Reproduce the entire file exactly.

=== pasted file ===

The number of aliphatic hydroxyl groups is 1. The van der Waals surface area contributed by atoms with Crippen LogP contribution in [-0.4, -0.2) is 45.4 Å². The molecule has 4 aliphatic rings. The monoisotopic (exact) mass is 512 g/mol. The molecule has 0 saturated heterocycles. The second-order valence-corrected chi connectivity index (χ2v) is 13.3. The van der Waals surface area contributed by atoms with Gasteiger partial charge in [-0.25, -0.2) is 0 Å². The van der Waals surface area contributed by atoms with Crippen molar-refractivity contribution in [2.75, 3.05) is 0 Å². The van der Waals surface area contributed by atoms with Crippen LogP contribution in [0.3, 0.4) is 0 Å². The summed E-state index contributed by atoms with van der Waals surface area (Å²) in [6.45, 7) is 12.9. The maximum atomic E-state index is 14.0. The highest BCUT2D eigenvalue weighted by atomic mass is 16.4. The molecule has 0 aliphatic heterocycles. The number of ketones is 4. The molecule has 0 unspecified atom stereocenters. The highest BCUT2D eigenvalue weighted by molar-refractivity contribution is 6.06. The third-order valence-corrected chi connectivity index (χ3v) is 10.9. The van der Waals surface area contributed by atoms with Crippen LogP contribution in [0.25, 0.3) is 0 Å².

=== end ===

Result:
The number of aliphatic hydroxyl groups is 1. The van der Waals surface area contributed by atoms with Crippen LogP contribution in [-0.4, -0.2) is 45.4 Å². The molecule has 4 aliphatic rings. The monoisotopic (exact) mass is 512 g/mol. The molecule has 0 saturated heterocycles. The second-order valence-corrected chi connectivity index (χ2v) is 13.3. The van der Waals surface area contributed by atoms with Gasteiger partial charge in [-0.25, -0.2) is 0 Å². The van der Waals surface area contributed by atoms with Crippen molar-refractivity contribution in [2.75, 3.05) is 0 Å². The van der Waals surface area contributed by atoms with Crippen LogP contribution in [0.3, 0.4) is 0 Å². The summed E-state index contributed by atoms with van der Waals surface area (Å²) in [6.45, 7) is 12.9. The maximum atomic E-state index is 14.0. The highest BCUT2D eigenvalue weighted by atomic mass is 16.4. The molecule has 0 aliphatic heterocycles. The number of ketones is 4. The molecule has 0 unspecified atom stereocenters. The highest BCUT2D eigenvalue weighted by molar-refractivity contribution is 6.06. The third-order valence-corrected chi connectivity index (χ3v) is 10.9. The van der Waals surface area contributed by atoms with Crippen LogP contribution in [0.25, 0.3) is 0 Å².